“The Continent of Verlassen, a large heap of land that stretches miles and miles away. It was a breathtaking continent, until "it" happened. The Split happened roughly 12 years ago, right in the middle of the Human kingdom, the kingdom of Syndis. It covered roughly from the Border of the Human and Elven Kingdom, right until the border of the Dwarvish coastline. It was a long while away from the Human capital, but it was still able to cause havoc and chaos.”
“But it was not "The Split" that sent fear throughout the continent, but it was what came from the “The Split”, the undead, vampires, and Elementals to name a few, these monsters, that are usually seen in the dungeons or in the lost lands, are now in the territory of the Humans, the Elves and the Dwarves. There were even completely unknown monsters that appeared, every Human, Elvish and Dwarven kingdom, despite some hating each other to the core, joined forces, for they all knew that if they didn’t combat this threat, the continent of Verlassen would be a wasteland now. But despite their best efforts, they couldn’t stop the increasing amount of monsters that rose up from the depths of “The Split”, they merely limited their approach, but even that came at a great cost. The Kingdoms that were in close proximity with the Split, all turned into wastelands.”
I say closing the book which had the title (The Syndisian Encyclopedia).
I then look at the group of children sitting in front of me.
“Now! This wraps it up for today! Tidy up your tables and arrange your things, your next teacher will be arriving soon. So make sure not to be noisy, right?”
They all nod silently and do as they are told. Meanwhile I stand up and stretch up my sore body, telling a story to a dozen 6 year olds sure does put a strain on my body. I put the book back on the small bookshelf just beside the door.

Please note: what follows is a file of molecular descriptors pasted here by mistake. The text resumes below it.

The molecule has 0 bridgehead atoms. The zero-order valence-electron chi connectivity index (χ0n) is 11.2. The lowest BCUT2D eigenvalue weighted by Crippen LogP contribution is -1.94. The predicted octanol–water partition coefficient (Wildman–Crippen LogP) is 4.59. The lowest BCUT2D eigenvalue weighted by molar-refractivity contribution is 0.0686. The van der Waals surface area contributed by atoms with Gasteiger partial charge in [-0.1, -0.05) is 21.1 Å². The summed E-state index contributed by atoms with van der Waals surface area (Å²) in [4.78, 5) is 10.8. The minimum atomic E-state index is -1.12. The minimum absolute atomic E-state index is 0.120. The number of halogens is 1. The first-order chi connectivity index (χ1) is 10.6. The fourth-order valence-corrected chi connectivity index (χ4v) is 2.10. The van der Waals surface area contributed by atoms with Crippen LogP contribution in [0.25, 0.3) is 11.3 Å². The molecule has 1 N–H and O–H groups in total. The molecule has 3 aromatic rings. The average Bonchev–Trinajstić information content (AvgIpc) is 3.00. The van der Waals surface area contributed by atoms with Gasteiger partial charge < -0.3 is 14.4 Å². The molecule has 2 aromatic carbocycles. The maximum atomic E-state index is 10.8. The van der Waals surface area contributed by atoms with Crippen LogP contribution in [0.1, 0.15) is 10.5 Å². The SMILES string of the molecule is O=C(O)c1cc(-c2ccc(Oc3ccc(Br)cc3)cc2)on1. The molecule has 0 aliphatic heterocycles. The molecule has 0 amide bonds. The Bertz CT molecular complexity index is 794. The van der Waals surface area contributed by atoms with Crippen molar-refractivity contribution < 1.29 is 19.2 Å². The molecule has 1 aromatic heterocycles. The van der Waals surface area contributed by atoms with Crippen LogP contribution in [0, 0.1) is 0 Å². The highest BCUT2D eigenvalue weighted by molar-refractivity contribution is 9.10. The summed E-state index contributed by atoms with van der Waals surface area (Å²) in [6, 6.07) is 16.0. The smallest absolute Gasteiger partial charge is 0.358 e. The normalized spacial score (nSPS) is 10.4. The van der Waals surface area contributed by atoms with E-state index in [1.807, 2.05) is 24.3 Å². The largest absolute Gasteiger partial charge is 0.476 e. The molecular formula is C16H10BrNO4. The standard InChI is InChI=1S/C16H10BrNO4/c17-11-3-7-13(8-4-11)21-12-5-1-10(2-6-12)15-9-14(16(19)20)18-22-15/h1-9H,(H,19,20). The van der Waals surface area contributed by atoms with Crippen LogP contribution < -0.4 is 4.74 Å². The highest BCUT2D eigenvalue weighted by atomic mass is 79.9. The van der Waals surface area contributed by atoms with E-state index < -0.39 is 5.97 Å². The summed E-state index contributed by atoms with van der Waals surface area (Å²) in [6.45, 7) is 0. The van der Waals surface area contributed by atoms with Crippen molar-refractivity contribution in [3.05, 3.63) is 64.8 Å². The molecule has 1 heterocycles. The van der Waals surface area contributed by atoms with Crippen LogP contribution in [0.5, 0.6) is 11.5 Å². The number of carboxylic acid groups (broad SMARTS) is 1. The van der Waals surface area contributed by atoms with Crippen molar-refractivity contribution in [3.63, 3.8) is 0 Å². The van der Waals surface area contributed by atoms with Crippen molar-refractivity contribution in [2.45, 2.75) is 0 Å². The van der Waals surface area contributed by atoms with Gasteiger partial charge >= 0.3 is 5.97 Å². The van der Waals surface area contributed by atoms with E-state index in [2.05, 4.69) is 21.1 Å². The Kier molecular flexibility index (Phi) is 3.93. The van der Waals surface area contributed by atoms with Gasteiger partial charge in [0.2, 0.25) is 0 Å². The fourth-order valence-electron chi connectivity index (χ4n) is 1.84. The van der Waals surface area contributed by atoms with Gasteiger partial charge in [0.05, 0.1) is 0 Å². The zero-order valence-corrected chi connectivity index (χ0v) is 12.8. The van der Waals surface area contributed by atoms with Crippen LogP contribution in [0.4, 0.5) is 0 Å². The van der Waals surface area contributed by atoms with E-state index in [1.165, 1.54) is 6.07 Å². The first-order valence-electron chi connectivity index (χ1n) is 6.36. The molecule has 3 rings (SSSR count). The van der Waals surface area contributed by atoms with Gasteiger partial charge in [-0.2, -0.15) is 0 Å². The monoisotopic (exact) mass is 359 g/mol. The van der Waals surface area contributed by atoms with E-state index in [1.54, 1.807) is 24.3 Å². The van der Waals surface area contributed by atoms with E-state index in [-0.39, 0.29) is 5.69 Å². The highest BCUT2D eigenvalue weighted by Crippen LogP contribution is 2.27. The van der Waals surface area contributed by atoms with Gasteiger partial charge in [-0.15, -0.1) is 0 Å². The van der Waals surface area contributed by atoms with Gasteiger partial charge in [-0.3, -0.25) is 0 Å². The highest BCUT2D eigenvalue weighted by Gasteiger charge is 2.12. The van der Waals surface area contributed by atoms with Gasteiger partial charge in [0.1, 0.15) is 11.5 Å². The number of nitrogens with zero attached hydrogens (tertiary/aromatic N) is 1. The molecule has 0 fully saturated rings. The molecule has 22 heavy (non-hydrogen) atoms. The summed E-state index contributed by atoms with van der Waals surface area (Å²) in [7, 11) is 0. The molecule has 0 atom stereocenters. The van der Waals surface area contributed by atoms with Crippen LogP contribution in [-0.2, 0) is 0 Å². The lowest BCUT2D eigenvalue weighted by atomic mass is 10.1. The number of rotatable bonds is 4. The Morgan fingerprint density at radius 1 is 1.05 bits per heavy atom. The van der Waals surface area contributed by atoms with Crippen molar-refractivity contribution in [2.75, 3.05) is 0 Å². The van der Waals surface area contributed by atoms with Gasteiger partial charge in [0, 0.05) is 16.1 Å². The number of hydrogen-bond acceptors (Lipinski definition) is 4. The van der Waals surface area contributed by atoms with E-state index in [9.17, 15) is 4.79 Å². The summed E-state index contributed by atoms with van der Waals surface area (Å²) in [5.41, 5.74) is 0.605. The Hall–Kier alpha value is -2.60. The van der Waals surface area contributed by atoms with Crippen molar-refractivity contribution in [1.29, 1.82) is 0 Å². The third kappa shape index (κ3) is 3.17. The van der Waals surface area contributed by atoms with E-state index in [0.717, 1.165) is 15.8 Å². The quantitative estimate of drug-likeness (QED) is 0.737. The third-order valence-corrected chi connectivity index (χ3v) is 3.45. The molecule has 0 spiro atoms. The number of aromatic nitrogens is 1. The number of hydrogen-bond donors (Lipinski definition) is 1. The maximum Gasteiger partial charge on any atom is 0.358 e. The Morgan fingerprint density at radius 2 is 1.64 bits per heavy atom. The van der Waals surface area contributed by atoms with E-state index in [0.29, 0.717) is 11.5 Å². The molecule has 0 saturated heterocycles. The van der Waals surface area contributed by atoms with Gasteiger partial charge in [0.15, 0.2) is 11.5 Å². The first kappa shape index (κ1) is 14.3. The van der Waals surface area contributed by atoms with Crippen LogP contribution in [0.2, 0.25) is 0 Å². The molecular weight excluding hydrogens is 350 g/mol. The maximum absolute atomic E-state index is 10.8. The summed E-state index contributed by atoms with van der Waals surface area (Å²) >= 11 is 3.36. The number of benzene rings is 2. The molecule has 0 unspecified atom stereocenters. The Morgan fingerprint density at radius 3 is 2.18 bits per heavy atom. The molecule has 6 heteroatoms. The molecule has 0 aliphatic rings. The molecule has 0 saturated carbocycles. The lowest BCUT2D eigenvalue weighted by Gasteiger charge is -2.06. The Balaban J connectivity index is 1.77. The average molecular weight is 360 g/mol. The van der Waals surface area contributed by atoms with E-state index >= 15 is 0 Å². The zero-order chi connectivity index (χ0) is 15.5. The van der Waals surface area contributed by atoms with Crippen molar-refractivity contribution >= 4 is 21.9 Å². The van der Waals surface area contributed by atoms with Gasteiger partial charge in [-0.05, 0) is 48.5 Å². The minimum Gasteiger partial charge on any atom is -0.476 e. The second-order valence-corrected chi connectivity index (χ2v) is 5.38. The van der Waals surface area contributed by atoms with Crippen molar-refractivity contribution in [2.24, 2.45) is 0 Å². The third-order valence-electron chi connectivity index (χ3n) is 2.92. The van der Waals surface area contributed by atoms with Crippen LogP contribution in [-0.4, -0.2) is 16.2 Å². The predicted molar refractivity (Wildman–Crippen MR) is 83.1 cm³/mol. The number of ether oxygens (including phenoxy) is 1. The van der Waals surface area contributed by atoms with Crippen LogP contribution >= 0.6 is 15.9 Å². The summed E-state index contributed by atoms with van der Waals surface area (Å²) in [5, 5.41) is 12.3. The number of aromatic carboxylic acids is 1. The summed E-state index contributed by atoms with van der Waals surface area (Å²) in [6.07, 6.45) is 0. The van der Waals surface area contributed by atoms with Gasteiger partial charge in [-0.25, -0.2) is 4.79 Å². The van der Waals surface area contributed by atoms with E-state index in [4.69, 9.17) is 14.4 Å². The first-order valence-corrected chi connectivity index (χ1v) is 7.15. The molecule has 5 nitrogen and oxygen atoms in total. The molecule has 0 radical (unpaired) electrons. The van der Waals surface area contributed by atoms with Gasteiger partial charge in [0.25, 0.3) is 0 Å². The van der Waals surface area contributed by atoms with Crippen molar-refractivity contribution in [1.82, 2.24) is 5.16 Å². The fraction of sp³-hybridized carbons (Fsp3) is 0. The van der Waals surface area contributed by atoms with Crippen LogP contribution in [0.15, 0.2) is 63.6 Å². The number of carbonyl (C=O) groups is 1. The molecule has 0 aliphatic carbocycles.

“Alright! I’ll be leaving now! It was nice meeting all of you!”
I say as I prepare to leave, but to my surprise a child asks me a question.
“Will you really not be teaching for the whole year? After all you’re better than Mr. Winston.”
I chuckle a little bit at the words the blonde boy said.
“Unfortunately that will not be the case, I substituted Mr. Winston for today since he called in sick, but it is likely he will be returning tomorrow.”
Nearly everybody was not satisfied by my answer, but they knew they couldn’t do anything.
I wave at them and say my goodbyes as I walk out of the room. A few steps later the room erupts, well it was to be expected, after all they were kids. So it was completely normal for them to behave that way. I greeted a few other teachers as I reached the front desk, the school I substituted in was fairly small. Its youngest students range from 6 years of age, while their oldest reach around 12-13 years. It had only about 2 classrooms, and a faculty room, of course you can’t forget the restrooms.
I ask the cashier for my salary for today, in which she lazily gives me 1 silver coin. I thank her and exit the building, I get the first breath of fresh air in about an hour. I check the sky, and the sun looks like it reached its summit a couple of minutes ago. As if on queue, my stomach rumbles, asking where lunch is. I put the silver coin on my small pouch.
After all, the currency wasn’t that complicated, to put it simply.
100 Copper = 1 Silver
150 Silver = 1 Gold
Pretty straightforward, although a single gold coin had the value of 100 Silver coins, inflation from the war against “The Spilt” made it rise to 100 more silver, but after the war it lessened to 50 less silver.
I reached the small market center of Roste, which was the village I reside in. I visit a few stalls greeting the usual stall vendors that sell a variety of things, from food to weapons all the way to low quality potions. I stop at a vendor selling a wide variety of foods, to which I buy a loaf of white bread and a few eggs. I place 10 pieces of copper on the table and thank the vendor. I then headed home, my “house” was a small cabin, it wasn’t that big but it was enough to house a few people.
Opening the door I step in the house, and as soon as I enter I am greeted by the usual greeting I receive.
“Good afternoon, my lord.”